US asks those “on the fence about returning, get off that fence now,” as flights will not continue forever.
With India extending world’s biggest lockout to contain coronavirus pandemic to May 3, US is arranging additional special chartered flights to fly its citizens and their families home despite a dwindling demand.
With many Americans undecided about returning to the US that has become the epicenter of covid-19 pandemic or staying put in India which has seen less than 400 fatalities, US authorities are asking them to make up their minds.
“We are working to arrange additional special chartered flights for US citizens and their families departing India,” the US embassy in India said in its latest Health Alert issued Wednesday.
The embassy advised US citizens to register their interest “If you are still interested in departing India on a US government-facilitated flight” as “there are no guarantees there will be additional flights.”
The US authorities have repatriated over 3,100 US citizens from India to the US in recent weeks.
Those interested in flying back are required to fill out this form: https://tinyurl.com/uscit-india, even if you have previously registered, emailed, or otherwise contacted the embassy.
Only those US citizens who registered using this form after April 11, 2020, will not need to fill out the form to be registered for a seat, it said.
The flights would likely follow the same route as previous flights: New Delhi to San Francisco, and Mumbai to Atlanta.
The flight is not free. All passengers will need to reimburse the US government for the cost of the flight. Previous flights have cost between $2,000 and $2,500 per person.
A legal document, called a promissory note, for the full cost of the flight must be signed by each adult passenger before boarding. However, payment is not required at the time of the flight.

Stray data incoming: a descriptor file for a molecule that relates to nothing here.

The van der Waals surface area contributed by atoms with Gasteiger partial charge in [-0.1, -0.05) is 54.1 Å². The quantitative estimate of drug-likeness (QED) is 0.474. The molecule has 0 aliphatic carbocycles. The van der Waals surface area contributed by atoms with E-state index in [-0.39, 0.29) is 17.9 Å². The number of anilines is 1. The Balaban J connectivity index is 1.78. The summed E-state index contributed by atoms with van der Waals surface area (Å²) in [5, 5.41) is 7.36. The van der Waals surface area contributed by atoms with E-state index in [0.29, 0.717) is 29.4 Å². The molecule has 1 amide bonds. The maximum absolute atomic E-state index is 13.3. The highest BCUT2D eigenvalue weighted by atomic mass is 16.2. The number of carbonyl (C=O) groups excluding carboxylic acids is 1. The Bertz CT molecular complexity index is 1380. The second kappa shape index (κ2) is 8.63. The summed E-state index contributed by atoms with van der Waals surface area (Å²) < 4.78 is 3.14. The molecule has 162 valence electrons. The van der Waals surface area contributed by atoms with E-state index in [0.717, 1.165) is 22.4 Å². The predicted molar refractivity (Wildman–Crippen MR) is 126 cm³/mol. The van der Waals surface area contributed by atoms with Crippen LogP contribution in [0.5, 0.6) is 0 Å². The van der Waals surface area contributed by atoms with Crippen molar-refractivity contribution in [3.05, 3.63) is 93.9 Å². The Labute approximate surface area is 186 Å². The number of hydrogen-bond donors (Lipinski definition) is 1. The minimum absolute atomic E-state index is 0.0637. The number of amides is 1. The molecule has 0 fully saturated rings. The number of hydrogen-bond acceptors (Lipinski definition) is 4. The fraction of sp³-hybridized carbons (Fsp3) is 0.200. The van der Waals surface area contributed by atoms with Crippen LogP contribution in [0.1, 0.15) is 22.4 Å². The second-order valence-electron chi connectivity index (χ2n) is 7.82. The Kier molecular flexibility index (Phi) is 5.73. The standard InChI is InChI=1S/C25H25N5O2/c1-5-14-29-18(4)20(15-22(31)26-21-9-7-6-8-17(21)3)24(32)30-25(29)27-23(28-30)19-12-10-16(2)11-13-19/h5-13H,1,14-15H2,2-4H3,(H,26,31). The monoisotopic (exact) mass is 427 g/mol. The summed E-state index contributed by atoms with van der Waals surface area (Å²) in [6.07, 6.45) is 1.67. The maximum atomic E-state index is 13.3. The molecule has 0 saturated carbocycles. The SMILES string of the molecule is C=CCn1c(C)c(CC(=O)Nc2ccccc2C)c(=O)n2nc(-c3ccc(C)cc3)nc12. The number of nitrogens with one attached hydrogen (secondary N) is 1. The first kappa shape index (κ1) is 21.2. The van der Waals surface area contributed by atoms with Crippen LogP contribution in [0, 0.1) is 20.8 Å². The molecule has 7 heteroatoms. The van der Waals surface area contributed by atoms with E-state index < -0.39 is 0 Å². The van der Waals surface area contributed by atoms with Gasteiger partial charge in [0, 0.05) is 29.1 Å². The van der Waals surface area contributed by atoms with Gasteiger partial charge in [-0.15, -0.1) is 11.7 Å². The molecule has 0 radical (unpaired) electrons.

The exact departure time and routing of these chartered flights are subject to change, the embassy said. There are also no guarantees there will be additional flights.
Only US citizens with confirmations from the US Mission to India will be allowed to board the flights, it said advising them not to appear at the airport without an email from the US Mission in India.
Back in Washington, Assistant Secretary Bureau of Consular Affairs, Ian Brownlee, said at a State Department briefing Tuesday that US had repatriated almost 62,000 US citizens on over 560 flights from six continents.
“We still estimate there are around 15,000 US citizens who have some interest in coming home,” he said noting that number fluctuates because many people seem to be undecided.
“As I’ve also said many times before, if you’re on the fence about returning, get off that fence now,” Brownlee said as “ State Department-sponsored options will not continue forever.”
“From Nigeria to India, to Senegal to Indonesia, our US and local staff are working night and day to get as many US citizens as we can back home,” he said. “Please make your decision to come home now or hunker down where you are for the duration of your – this crisis.”
Brownlee also advised all US citizens still abroad to make sure they are registered in the Smart Traveler Enrollment Program, STEP, and make themselves known to the nearest US embassy or consulate.